How 'Good' is Your Retention Rate? (6 pages)

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Three different retention measures were used: baccalaureate completion within

four years, baccalaureate completion within six years and students still enrolled after six

years as degree completers. The report also includes several formulas an individual

institution can use to compute expected degree attainment rates for each of these three

retention outcomes. One set of formulas uses information that most institutions have

readily available on their entering freshman classes: high school grade point average

(HSGPA), SAT/ACT composite score, race and gender. Separate formulas are included

for institutions that lack test data or data on students’ race. Any institution can use these

formulas to compute an expected degree completion rate that can be compared to its

actual retention rates to gauge the effectiveness of student retention programs.

Advantage of being a CIRP participant

The CIRP Freshman Survey contains all the data needed for computing

expected degree completion rates based on the HSGPAs, test scores, and sex and race

of entering students. However, the study also shows substantially more accurate

estimates of expected rates can be obtained by using many of the other entering

characteristics included in the CIRP survey, such as life and degree goals, expectations

about college, sources of financial aid, academic major and self-ratings.

Adding these additional CIRP variables to the equation increases the accuracy of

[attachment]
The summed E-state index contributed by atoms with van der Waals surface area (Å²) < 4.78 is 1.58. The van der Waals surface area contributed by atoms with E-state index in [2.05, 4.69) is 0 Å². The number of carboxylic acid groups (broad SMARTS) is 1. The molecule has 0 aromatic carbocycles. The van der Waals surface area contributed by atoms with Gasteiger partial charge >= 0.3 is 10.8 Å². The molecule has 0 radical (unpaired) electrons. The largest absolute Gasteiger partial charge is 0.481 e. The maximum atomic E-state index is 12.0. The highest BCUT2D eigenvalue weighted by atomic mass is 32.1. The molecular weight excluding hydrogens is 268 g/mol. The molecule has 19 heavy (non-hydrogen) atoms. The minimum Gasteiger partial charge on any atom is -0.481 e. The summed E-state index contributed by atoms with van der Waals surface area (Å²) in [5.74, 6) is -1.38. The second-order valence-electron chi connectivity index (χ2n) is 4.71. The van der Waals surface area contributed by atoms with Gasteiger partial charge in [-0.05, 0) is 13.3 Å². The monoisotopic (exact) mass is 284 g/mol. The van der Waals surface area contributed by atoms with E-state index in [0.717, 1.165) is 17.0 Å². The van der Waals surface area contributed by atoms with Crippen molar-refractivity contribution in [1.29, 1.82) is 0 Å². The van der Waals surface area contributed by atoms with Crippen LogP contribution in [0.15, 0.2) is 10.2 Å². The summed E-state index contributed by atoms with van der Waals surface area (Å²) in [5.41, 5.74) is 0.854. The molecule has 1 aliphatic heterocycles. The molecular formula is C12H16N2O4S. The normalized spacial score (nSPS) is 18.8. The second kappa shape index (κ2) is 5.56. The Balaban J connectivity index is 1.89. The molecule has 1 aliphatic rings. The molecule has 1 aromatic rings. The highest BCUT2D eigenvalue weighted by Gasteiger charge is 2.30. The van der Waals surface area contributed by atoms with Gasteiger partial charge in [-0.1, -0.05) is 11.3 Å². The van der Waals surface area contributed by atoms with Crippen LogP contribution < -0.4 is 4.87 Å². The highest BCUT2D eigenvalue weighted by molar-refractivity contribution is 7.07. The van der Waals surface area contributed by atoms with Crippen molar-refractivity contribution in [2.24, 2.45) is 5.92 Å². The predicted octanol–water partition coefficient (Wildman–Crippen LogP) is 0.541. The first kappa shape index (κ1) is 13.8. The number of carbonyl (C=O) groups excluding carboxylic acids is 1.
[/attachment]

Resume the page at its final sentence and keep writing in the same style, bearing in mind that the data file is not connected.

the prediction by 57% for four-year completion and by 50% for six-year completion. Of

particular interest is the fact that in these expanded formulas, the test scores add little to

the prediction of four-year completion and nothing to the prediction of six-year


Apparently, the other CIRP freshman variables contain virtually all of the relevant

information that is contained in the SAT or ACT scores. These longer formulas would be

especially useful to institutions that do not require the SAT/ACT for admission. The

results reported later in this article are based on 56,818 students who entered 262 four-

year colleges and universities in fall 1994 and whose degree attainment and enrollment

status was determined in fall 2000. Results were statistically adjusted to reflect the entire

population of freshmen entering baccalaureate-granting institutions in fall 1994.

Major study findings

Fewer college students are completing college in four years than was the case a

decade ago. Only 36.4% were able to complete their bachelor’s degrees within four

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